Wheat Rallies as Prolonged Russia Drought May Boost Demand for U.S. Grain

Wheat rose for the first time in three sessions on speculation that the prolonged drought in Russia will slash output further, boosting demand for grain from the U.S., the world’s largest exporter, reported “Kazakh-Zerno” IA with reference to the “Bloomberg“.

The harvest of crops including wheat, barley, rye and corn may drop below 80 million metric tons, compared with the current estimate of 85 million, Deputy Economy Minister Andrei Klepach said today. Russian grain traders may halt new export agreements because the government may limit shipments, the Moscow-based researcher SovEcon said last week.

“People are concerned that Russia may ban exports,” said Brian Grete, the senior market analyst for Professional Farmers of America Newsletter in Cedar Falls, Iowa. Demand may increase for crops from the U.S., Grete said.

Wheat futures for September delivery rose 5.5 cents, or 0.9 percent, to $5.95 a bushel on the Chicago Board of Trade, after falling 1.2 percent the previous two sessions. The price has risen 39 percent since June 9 as drought damaged crops in parts of Europe and Russia, while too much rain in Canada reduced the area farmers planted this year.

Smaller Harvest

Russia’s grain harvest may fall below 70 million tons as yields drop amid the worst drought in at least a decade, SovEcon said today. The U.S. Department of Agriculture forecast Russian production of wheat and feed grains at 79.8 million tons earlier this month, down from 93.5 million last year.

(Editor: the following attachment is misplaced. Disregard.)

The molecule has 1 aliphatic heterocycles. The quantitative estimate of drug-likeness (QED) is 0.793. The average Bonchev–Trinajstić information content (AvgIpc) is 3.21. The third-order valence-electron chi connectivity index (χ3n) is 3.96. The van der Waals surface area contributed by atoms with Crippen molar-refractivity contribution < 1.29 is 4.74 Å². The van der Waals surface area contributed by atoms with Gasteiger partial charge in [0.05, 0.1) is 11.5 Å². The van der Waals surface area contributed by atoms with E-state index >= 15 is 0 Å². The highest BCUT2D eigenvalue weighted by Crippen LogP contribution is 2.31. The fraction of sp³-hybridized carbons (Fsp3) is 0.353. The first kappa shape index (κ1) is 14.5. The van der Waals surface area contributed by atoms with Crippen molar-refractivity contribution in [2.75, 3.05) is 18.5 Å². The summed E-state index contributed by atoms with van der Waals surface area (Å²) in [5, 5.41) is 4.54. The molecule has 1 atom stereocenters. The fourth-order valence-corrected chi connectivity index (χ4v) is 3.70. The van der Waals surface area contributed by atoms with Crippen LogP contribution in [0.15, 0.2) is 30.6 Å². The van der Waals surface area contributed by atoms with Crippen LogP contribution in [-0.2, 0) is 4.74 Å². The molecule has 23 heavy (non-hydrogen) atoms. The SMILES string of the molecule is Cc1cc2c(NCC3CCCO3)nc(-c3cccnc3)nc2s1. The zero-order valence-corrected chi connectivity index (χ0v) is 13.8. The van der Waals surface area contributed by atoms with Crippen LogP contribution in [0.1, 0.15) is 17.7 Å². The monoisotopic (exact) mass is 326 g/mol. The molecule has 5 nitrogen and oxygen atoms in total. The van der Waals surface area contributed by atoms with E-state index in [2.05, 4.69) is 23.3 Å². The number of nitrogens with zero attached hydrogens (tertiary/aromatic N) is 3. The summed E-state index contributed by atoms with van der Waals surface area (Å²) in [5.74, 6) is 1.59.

The price of wheat in the European part of Russia rose 15 percent to 4,850 rubles ($160) a ton in the week ending July 23, SovEcon said. Barley added 30 percent to 3,350 rubles a ton during the week, while rye climbed 33 percent to 3,400 rubles a ton.

“The trend has shifted from rising inventories to declining supplies, said Chad Henderson, a market analyst for Prime Consultants Inc. in Brookfield, Wisconsin.

Wheat is the fourth-largest crop in the U.S., valued at $10.6 billion in 2009, behind corn, soybeans and hay, government figures show. 

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